Getting eye tests back in focus
Great to see the focus this week – puns intended! – on what we can all do to look after our eyes.
For us as opticians and optometrists, every week is important in doing all we can to maintain good sight. But National Eye Health Week (NEHW), to September 26, is a way to promote to all the importance of good eye health and the need for regular testing.
An eye test is about more than just checking whether a person’s vision needs correcting with glasses or contact lenses.
It’s also a check on the health of the eyes. Many sight-related conditions can be successfully treated, if found early.
And what people often don’t realise is that a sight test can also detect other health conditions such as high blood pressure or diabetes.
Half of sight loss is avoidable. Yet research conducted for NEHW revealed a lack of awareness when it comes to ‘red flag’ symptoms linked to sight threatening eye conditions.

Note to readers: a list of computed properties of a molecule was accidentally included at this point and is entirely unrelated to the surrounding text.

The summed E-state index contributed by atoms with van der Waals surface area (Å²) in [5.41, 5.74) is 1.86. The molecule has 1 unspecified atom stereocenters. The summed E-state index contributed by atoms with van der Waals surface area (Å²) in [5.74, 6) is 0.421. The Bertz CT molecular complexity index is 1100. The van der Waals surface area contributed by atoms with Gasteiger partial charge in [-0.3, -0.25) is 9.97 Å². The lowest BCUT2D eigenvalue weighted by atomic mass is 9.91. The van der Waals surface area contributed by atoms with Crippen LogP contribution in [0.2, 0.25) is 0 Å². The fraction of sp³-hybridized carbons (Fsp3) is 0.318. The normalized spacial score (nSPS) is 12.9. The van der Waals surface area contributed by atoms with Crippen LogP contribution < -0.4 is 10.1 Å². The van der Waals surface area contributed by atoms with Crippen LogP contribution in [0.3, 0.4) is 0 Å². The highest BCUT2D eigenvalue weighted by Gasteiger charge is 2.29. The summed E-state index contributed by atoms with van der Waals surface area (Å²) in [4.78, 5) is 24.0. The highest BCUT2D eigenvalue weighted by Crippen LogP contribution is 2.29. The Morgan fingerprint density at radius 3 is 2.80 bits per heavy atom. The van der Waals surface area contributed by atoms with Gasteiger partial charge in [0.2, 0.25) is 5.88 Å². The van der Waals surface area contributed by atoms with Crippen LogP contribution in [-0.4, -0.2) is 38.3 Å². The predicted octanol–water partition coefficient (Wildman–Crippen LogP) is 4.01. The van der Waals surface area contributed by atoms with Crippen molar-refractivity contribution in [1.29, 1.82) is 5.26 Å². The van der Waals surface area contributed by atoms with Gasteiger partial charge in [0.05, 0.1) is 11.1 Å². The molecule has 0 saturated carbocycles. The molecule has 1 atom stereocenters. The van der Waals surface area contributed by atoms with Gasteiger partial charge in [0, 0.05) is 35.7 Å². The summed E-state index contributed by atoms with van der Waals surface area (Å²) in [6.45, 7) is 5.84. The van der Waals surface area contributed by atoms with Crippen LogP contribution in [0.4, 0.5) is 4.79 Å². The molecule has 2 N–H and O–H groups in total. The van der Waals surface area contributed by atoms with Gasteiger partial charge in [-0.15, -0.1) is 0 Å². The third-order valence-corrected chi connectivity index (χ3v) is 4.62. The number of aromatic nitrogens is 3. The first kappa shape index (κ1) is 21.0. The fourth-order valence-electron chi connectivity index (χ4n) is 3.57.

Five million tests postponed
43% were unaware that seeing flashes or floaters in your vision could be a warning sign for retinal detachment.
Retinal tears are often a precursor to a retina detaching. They can be detected early during routine eye tests and then monitored and treated before eyesight is affected.
According to Vision Matters, organisers of NEHW, incidences of retinal detachment have grown significantly over recent years because of factors such as an ageing population, increasing short-sightedness and rising diabetes numbers.
Most people should have an eye test once every two years. It was estimated this time last year that five million eye tests had been postponed because of the pandemic.
It’s understandable – and another sad side effect of Covid-19 – that people have found it harder to get a regular test. But the good news is that we are back fully open and helping people every day.
As you can read elsewhere on this website, we’re made lots of changes to our practice to make it as Covid-secure as possible. For anyone with concerns about that we’d urge you to give us a call rather than further delay a test.